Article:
MA: With respect to the question of "the giddy prospect of winning" (yes, you've baited me into it), my circumstance is complicated by the fact that my script is a contemplation, so to speak, of the American pre-occupation with Winners and Losers. If I were to jump up and down, pump my fists, and chant "In your face! In your face!" it might be considered unseemly, if not downright hypocritical.

PM: Having now met you at today's nominee's lunch you don't strike me as a fist pumper. Did you have a good time?

MA: I'm a fist-pumper, but on the inside. (Kidding.) The nominee luncheon felt like the fastest two hours I've ever spent. In a way, it's almost like torture -- there's a room full of the most talented movie people in the world, and you barely have time to talk to 5% of them. So many people you want to talk to, so many things you want to say, and it's over before you know it. I felt badly that you invited me to join you for a cigarette and I, unfortunately, don't smoke.

PM: No. It is your good fortune. And I shouldn"t be attempting to corrupt you.

MA: I thought I'd catch up with you later, but then I couldn't find you again. My apologies. Again, it all seemed to happen in the blink of an eye.

PM: One of the great pleasures of the noms lunch for me was that I took Zoe Heller as my guest. She is the author of the novel "Notes On A Scandal" and we"ve become firm friends over the last couple of years. She has been a model "adaptee" (interested, helpful, understanding of "infidelities") and it was a thrill to celebrate with her. Felt like the end of a very long journey. I also loved seeing everyone get their certificates and applauding each other. It felt like we were all winners together. I felt a little teary!

MA: I have taken an attitude of cautious pessimism heading into the so-called awards season, based on my theory that the key to happiness is having low expectations. I just assumed I wouldn't win anything, and therefore couldn't be disappointed. However, at the Broadcast Film Critics Awards, I found myself in the alarming position of hearing my name called out, and soon I was stumbling up on stage and babbling out a speech that I had prepared in case of emergency. That put the fear of God in me. The enormity of the situation is finally starting to dawn on me -- this is really happening! -- and the prospect of having to run up on stage and make a speech in front of a billion people is something I really need to sit down and think about. One of these days.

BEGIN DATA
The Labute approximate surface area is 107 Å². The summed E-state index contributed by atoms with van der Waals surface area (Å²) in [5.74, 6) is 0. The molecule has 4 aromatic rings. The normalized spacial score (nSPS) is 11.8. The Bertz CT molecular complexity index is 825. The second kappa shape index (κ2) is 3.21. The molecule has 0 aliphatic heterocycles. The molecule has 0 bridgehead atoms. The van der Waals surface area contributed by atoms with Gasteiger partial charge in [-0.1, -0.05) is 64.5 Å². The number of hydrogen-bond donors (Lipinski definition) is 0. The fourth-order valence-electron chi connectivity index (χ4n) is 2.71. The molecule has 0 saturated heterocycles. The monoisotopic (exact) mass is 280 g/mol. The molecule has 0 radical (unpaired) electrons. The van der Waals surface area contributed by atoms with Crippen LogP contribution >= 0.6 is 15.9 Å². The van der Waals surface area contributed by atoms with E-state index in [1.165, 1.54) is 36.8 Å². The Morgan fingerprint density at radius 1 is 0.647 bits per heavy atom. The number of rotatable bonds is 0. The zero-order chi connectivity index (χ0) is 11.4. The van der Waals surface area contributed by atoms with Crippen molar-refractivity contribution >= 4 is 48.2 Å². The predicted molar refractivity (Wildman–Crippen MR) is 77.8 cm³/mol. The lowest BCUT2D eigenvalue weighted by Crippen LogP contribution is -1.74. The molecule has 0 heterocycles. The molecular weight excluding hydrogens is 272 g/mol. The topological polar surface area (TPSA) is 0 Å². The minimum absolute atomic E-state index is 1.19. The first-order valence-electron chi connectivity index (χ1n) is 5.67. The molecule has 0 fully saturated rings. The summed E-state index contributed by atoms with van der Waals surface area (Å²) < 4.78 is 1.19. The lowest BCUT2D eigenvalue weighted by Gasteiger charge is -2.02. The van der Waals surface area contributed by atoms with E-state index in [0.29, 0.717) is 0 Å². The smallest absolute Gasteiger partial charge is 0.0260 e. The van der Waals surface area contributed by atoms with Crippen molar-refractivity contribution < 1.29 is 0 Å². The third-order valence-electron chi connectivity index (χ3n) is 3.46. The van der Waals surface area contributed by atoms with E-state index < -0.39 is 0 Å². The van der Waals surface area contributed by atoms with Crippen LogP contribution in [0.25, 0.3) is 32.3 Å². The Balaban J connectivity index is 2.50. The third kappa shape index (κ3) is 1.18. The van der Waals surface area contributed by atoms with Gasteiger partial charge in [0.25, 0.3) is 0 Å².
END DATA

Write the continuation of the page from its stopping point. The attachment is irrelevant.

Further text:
How 'bout yourself? Have you done this kind of thing before? Do you know already what you'd want to say? Have you been given any good advice? And why, dear Patrick, are you Brits so much better than us Yanks at making acceptance speeches? Is there some secret academy in England where they teach you to be witty, cheeky, suave and gracious all at the same time?

PM: Believe me, pal, if by some miracle I am invited to take the stage on Feb 25th you will not, I suspect, see Brit wit and suavery (is that a word?) from me. Gratitude yes, happiness yes but ... oh, we shouldn't be having this conversation. It's naughty and vulgar and horribly wrong. I wonder if a writer has ever wept on receiving an Academy Award? I can't think of a weeper. Huh. What does this tell us? That writer's are unsentimental? Steely? Above it all? We know this is not so. Discuss . . .

MA: I believe being naughty and vulgar is what this conversation is all about. Right?

PM: Oh, I can be a whole lot more vulgar. But having seen my work, I guess you know that. Good luck to you!